Yes/No: Nadal’s controversial Wimbledon seeding

Should Rafael Nadal be seeded higher than fifth at this year’s Wimbledon?


YES – James Scott

Rafael Nadal’s no.5 seeding for Wimbledon is nothing short of a disgrace. Not only does it disrespect one of the greatest players ever to pick up a racquet, but it is also completely unrepresentative of the current state of play in men’s tennis.

How can Nadal, a 12-time Grand Slam champion, twice on the lawns of SW19 and the runaway leader in terms of points this year, be ranked lower than zero-times Grand Slam champion and non-grass specialist David Ferrer? As a result, Nadal has been sent on a collision course with one of the big three (Djokovic, Federer or Murray) in the quarter-finals, meaning one of the marquee names will be prematurely knocked out to the detriment of the tournament as a whole.

However good a player Ferrer is, the semi-final with him in will already be a foregone conclusion, much as the French Open final was this year. In many ways the seeding at Roland Garros was an even bigger joke as seven (now eight) times champion Nadal was seeded five, when history and form suggested he should have been seeded much higher, as a result the final was a lame affair. Sadly Wimbledon has fallen into the same trap.

To an extent this isn’t really Wimbledon’s fault; the seedings are the product of a dysfunctional ranking system. Nadal has absolutely dominated this year, picking up 2000 more  points than his nearest opponent and winning all but two tournaments that he has entered. Yet this has not been reflected by the rankings at all as he also enjoyed an excellent first half to 2012, reaching the final of the Australian Open and winning Rolland Garros.

Moreover Wimbledon cannot totally claim innocence on this issue, because changes to seeding have been made in the past. Indeed, Roger Federer was made number one seed in 2010 despite not being world number one at the time, and many allowances have been made in the past. Nadal isn’t a fading champion, he’s very much a man at the top of his game – one of, if not the best player in the world. It is common sense that this should be reflected in his seeding.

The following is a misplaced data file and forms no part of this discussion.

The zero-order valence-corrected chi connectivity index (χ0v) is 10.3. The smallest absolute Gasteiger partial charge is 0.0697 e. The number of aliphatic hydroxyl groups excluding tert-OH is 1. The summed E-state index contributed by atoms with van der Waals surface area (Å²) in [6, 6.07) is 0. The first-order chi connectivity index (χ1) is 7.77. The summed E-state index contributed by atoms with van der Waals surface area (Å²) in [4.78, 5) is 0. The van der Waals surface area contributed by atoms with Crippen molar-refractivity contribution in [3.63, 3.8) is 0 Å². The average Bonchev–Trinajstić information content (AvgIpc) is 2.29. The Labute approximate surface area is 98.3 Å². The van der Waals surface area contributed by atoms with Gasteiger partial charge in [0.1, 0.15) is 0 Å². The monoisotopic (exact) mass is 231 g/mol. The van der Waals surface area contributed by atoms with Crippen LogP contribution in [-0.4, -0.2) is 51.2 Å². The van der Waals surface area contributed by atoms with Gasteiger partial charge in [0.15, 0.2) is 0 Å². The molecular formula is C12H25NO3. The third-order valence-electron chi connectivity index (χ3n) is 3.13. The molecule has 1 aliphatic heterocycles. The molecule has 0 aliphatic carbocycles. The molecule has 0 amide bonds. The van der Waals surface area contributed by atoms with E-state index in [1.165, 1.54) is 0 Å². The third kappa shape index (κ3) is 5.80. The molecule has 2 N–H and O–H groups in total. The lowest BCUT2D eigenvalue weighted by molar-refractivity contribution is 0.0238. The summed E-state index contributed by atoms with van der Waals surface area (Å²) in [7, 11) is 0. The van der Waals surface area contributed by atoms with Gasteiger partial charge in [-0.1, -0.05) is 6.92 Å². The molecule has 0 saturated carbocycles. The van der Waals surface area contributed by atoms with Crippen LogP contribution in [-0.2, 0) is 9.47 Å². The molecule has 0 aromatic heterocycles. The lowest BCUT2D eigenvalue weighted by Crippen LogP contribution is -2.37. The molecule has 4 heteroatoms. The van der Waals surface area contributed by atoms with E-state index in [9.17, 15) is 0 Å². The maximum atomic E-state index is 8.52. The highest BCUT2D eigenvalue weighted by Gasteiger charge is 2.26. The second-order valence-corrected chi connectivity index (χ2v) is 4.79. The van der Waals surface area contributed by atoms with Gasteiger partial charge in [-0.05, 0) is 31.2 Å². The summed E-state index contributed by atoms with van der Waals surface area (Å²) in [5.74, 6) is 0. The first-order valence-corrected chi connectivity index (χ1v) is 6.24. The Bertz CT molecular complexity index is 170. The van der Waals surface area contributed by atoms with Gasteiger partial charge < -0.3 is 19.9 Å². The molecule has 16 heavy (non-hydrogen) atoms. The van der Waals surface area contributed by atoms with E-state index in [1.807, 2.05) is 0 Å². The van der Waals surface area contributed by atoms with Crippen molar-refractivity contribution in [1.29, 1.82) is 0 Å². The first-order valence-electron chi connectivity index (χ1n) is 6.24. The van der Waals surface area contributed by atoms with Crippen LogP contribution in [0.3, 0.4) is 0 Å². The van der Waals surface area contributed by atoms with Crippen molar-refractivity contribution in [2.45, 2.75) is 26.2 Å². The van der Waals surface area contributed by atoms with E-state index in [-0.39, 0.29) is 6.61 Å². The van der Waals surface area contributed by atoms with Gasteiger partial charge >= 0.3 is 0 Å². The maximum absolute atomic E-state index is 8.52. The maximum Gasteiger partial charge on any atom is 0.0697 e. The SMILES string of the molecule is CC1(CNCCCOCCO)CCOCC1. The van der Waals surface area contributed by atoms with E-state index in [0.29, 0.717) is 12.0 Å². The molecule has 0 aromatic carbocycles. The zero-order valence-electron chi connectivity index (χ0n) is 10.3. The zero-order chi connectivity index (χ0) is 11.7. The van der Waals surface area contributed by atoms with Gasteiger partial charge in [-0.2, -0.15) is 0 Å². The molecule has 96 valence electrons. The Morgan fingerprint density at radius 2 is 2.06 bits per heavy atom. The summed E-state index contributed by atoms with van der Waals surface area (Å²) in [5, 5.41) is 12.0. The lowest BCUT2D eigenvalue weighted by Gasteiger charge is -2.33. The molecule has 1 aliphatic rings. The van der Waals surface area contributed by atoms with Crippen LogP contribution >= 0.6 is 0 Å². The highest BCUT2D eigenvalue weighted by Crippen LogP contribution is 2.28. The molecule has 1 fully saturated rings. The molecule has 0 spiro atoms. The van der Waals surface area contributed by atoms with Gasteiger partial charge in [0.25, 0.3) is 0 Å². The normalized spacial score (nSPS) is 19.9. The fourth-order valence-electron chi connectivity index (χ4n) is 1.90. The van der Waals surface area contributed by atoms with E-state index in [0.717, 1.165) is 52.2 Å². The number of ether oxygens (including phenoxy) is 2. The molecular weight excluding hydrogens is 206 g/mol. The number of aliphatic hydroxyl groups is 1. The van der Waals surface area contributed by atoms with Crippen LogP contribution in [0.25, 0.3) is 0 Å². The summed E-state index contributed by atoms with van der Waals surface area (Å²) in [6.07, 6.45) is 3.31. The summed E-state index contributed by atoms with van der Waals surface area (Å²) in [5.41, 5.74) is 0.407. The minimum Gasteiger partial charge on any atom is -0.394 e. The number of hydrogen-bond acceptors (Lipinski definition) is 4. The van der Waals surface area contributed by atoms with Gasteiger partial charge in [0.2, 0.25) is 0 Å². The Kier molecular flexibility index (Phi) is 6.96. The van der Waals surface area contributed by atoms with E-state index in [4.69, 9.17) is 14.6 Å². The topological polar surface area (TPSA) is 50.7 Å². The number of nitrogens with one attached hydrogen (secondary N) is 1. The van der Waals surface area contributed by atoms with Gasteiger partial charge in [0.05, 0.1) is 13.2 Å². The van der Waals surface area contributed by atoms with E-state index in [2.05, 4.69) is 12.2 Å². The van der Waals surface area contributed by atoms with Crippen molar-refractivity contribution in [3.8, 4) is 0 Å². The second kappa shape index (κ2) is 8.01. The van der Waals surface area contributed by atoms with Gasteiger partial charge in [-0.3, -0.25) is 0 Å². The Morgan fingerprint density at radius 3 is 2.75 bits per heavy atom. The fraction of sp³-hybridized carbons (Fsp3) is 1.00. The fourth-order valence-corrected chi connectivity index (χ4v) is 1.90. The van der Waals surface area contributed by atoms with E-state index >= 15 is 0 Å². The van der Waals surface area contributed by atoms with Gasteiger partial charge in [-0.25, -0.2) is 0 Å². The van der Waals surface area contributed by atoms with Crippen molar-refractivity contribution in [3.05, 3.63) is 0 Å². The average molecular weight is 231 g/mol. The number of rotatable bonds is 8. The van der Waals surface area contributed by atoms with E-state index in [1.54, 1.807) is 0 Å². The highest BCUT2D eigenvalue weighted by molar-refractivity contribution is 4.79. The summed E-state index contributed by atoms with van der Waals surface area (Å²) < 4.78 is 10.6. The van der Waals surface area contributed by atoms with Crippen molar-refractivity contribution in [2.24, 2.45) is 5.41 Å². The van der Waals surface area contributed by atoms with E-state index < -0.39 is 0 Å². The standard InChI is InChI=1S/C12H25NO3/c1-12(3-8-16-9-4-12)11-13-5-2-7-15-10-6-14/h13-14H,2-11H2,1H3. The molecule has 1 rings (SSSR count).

NO – Jack Bradshaw

Rafael Nadal’s current predicament is quite extraordinary. This time last year, few expected the world no.2 to be sidelined for seven months before coming back to win 43 out of 45 matches. And the manner in which Nadal has slipped to no.5, despite beating the new fourth seed David Ferrer in the French Open final, is unusual. Nevertheless, Nadal must accept his place as Wimbledon’s fifth seed.

The ATP ranking system, when combined with Wimbledon’s additional formula, is a very reliable yardstick to measure a player’s progress and grass court ability. The system ultimately rewards fitness, consistency and the duty to participate in a certain number of tournaments each year. These are areas in which Nadal has not excelled over the past 52 weeks while his compatriot Ferrer certainly has.

Ferrer has played more Masters 1000 events than Nadal and, over the last four Grand Slams, he’s reached one quarter-final, two semis and a final. His record against the other top players isn’t great but this doesn’t count towards ranking points – otherwise Nadal would be ahead of everyone by some distance. Unfortunately for Ferrer, his lack of grass court titles and shyness, compared to Nadal’s past success and charisma, means he is always in the great man’s shadow.

And who’s to say Nadal isn’t on the verge of another injury lay-off? Pushing him up to the coveted fourth seed could, in fact, be a high-risk and misleading adjustment if his knees are vulnerable once again. His number two seed last year proved exactly that when Lukas Rosol threw up what appeared to be one of Wimbledon’s biggest upsets. In reality, the outcome was a distinct possibility.

Above all, the problem with making subjective alterations to the seeding system is where to draw the line. For example, should Federer be within the top two seeds because he is the defending champion with seven titles? Why on Earth is Murray seeded above him despite being outplayed in last year’s final? The reason is simple: Murray has played at a consistently higher level over the past 52 weeks.

To entertain the idea that Nadal is ‘better’ than Ferrer and therefore deserves a higher seeding is a misleading, simplistic approach. Instead, we should trust the ranking system because if Wimbledon were to tinker with the current seedings, it would open up the most horrible can of worms the ATP could imagine.

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